Many Venezuelan streets were barricaded and deserted on Thursday for a strike called by foes of President Nicolas Maduro to demand elections and the scrapping of plans for a new congress they fear will consolidate dictatorship in the OPEC country.
From the Andes to the Amazon, millions joined the 24-hour shutdown, staying at home, closing businesses or manning roadblocks in a civil disobedience campaign the opposition hopes will end nearly two decades of socialist rule.
"We must all do our best to get rid of this tyrant," said Miguel Lopez, 17, holding a homemade shield emblazoned with "No To Dictatorship!" at a barrier on a Caracas street devoid of traffic.
Many private transportation groups heeded the strike call, while students, neighbors and activists hauled rubbish and furniture into streets to erect makeshift barriers.
In some places, however, such as the poor Catia and January 23rd neighborhoods of Caracas, streets and shops were still buzzing, while motorbike taxis replaced buses.
"I have to work to subsist, but if I could, I would strike," said clothes seller Victor Sanabria, 49, in the southern town of San Felix. "We're tired of this government."
In a speech, Maduro vowed some of the strike leaders would be jailed and insisted the action was minimal, with the 700 leading food businesses, for example, still working.
He said opposition supporters attacked the headquarters of state TV and burned a kiosk of the government postal service, but were repelled by workers and soldiers. "I've ordered the capture of all the fascist terrorists," he said, singling out a Caracas district mayor, Carlos Ocariz, for blame.
In clashes elsewhere, security forces fired tear gas at protesters manning barricades. Youths shot fireworks at them from homemade mortars. More than 80 people were arrested by early afternoon, a local rights group said.
Violence during four months of anti-government unrest has taken about 100 lives, injured thousands, left hundreds in jail and further damaged an economy in its fourth year of a debilitating decline.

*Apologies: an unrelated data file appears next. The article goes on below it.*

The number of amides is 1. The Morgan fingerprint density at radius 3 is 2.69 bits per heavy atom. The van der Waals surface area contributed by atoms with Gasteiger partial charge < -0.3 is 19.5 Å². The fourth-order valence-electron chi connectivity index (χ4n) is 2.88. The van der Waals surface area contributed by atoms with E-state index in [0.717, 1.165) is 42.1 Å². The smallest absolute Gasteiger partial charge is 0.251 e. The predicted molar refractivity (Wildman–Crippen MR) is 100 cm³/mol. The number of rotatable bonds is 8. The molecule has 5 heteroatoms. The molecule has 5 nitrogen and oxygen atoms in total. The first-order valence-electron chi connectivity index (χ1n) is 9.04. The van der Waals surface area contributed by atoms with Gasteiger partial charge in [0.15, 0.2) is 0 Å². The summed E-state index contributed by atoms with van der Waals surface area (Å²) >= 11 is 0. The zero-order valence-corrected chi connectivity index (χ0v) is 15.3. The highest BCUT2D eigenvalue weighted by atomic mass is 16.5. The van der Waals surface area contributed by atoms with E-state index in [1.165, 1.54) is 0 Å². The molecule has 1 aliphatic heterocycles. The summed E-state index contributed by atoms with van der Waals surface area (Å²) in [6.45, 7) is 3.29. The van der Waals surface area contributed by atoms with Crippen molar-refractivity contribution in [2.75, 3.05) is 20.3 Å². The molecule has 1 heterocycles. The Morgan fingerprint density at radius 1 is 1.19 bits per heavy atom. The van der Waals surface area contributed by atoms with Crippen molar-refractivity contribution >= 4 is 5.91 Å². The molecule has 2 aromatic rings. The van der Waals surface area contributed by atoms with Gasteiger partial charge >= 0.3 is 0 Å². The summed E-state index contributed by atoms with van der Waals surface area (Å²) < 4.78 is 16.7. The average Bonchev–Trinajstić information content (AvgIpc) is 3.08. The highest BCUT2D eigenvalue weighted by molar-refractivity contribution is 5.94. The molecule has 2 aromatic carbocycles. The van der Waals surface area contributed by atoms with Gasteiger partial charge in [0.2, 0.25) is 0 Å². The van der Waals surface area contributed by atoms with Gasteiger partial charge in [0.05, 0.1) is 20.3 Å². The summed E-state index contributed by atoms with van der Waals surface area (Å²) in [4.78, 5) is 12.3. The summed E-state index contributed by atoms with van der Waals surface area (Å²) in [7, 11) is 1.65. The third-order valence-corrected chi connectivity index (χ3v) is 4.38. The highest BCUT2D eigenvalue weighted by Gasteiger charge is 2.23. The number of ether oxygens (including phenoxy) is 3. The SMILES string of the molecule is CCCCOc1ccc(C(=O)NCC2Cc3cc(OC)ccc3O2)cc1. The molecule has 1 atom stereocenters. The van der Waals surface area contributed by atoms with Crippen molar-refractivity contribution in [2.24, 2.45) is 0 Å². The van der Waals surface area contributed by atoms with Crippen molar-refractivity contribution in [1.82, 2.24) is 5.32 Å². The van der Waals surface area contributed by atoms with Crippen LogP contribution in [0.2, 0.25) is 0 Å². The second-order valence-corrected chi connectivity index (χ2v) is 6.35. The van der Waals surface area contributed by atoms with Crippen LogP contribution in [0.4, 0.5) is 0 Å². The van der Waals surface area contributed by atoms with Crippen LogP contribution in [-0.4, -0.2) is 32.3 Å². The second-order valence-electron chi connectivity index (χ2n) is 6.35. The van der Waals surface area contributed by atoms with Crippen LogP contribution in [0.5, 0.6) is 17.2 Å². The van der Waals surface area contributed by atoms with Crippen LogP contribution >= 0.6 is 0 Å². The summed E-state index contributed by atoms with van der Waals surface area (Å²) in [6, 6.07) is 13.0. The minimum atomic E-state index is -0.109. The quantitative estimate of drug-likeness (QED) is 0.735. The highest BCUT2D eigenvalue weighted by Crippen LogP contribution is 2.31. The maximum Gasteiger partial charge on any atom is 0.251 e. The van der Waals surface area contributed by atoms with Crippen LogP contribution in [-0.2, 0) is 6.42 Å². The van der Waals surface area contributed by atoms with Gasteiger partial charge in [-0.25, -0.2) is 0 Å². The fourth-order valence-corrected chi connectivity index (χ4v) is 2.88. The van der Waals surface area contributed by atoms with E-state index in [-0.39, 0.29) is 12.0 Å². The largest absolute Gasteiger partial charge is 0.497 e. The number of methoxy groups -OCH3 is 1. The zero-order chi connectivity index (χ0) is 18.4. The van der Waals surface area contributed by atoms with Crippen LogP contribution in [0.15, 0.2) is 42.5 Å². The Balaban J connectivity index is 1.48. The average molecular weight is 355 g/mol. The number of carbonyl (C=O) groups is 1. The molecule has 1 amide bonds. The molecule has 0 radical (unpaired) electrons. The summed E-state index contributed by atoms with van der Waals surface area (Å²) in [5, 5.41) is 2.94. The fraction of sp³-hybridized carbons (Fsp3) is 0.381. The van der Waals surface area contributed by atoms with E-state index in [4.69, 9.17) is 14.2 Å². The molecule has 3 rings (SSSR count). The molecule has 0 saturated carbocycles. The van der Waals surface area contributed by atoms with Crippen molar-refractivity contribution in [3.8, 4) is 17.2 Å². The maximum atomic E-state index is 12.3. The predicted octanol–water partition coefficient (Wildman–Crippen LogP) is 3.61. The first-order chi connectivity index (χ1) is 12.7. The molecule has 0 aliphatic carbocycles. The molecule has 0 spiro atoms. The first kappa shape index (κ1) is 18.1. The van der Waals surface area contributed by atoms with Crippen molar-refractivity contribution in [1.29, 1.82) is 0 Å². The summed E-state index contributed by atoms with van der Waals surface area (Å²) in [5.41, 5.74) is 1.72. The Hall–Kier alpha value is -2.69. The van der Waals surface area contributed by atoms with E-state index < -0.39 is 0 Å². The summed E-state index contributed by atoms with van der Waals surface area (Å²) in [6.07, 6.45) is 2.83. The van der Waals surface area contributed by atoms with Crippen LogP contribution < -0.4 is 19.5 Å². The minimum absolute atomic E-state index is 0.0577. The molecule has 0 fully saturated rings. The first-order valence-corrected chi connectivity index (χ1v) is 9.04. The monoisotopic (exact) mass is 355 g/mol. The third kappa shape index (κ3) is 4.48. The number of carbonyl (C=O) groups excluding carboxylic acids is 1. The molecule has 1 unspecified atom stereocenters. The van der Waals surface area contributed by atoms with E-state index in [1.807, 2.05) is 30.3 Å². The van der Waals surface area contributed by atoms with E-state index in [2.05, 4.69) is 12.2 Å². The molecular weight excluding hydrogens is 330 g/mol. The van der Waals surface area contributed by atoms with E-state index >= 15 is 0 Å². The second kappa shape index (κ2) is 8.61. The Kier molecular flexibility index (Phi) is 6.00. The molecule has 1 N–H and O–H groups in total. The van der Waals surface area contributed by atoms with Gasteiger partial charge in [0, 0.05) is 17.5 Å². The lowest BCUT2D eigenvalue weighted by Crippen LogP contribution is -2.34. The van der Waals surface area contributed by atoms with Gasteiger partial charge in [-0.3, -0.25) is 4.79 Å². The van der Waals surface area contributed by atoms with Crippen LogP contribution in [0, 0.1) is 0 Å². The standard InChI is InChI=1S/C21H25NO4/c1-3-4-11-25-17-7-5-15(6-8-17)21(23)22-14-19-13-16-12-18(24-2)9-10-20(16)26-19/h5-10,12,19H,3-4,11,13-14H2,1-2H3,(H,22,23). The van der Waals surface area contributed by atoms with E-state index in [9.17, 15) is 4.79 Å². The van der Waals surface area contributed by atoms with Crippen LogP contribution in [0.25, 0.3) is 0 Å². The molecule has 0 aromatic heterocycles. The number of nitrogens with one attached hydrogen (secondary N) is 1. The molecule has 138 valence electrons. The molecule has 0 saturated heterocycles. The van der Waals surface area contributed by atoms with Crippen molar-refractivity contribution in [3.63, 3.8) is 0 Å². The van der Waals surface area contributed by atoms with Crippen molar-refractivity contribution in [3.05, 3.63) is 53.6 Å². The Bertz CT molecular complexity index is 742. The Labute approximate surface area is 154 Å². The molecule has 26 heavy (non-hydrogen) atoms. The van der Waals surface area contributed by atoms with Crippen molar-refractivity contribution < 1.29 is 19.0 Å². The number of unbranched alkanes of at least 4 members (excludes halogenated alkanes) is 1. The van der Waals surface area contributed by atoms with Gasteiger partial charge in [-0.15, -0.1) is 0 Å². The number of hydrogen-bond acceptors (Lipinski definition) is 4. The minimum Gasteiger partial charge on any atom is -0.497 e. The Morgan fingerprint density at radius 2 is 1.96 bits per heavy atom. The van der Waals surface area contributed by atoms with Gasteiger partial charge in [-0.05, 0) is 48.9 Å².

Clashes have occurred daily since the opposition Democratic Unity coalition and a self-styled youth-led "Resistance" movement took to the streets in April.
In the latest fatality, a man confronting protesters was burned to death this week in the northern coastal town of Lecheria, media and authorities said. Leaders of Venezuela's 2.8 million public employees said state businesses and ministries remained open on Thursday.
"I'm on strike 'in my heart' because if we don't turn up, they will fire us," said a 51-year-old engineer heading to work at state steel plant Sidor in southern Bolivar state.
Oil company PDVSA, which brings in 95 percent of Venezuela's export revenue, was not affected.
In an internal memo seen by Reuters, PDVSA ordered "all workers to strictly comply with working hours" and stressed that failure to show up would lead to "sanctions."
"The Constituent Assembly is going ahead!" PDVSA president Eulogio Del Pino said on state TV, referring to Maduro's plan to create a super-legislature in a July 30 vote to replace the current opposition-controlled National Assembly.
As the PDVSA president spoke he was surrounded by red-shirted oil workers in Monagas state chanting "they will not return" in reference to opposition aspirations to take power.
Some Venezuelans grumbled Thursday's strike would cost them money at a time of extreme hardship.
"How can I eat if I don't work?" said Jose Ramon, 50, chopping bananas and melons at his stall in a market in Catia.
By late afternoon, the strike seemed far more successful for the opposition than a similar action last year, which had a lukewarm response after Maduro vowed to seize closed businesses.
"The streets are desolate, including close to the dictator," said opposition leader Freddy Guevara, tweeting pictures of empty avenues including near the Miraflores presidential palace. "We fill and empty the streets when we choose in protest."
Venezuela's opposition now has majority support and says it drew 7.5 million people over the weekend for a symbolic referendum against the proposed assembly, which 98 percent of voters rejected.
Maduro also faces widespread foreign pressure to abort the assembly, which could rewrite the constitution and supersede other institutions.
The opposition is boycotting the vote, whose rules seem designed to guarantee a government majority in the new congress.
U.S. President Donald Trump weighed in on the dispute this week, threatening economic sanctions if the July 30 vote goes ahead. Individual sanctions could be applied to Maduro allies such as Defense Minister Vladimir Padrino or Socialist Party No. 2 Diosdado Cabello, U.S. officials have told Reuters.
"If they don't sanction me, I would feel bad!" mocked Cabello at a rally of supporters on Thursday.
As well as a presidential election, Venezuela's opposition is also demanding freedom for more than 400 jailed activists, autonomy for the legislature and foreign humanitarian aid.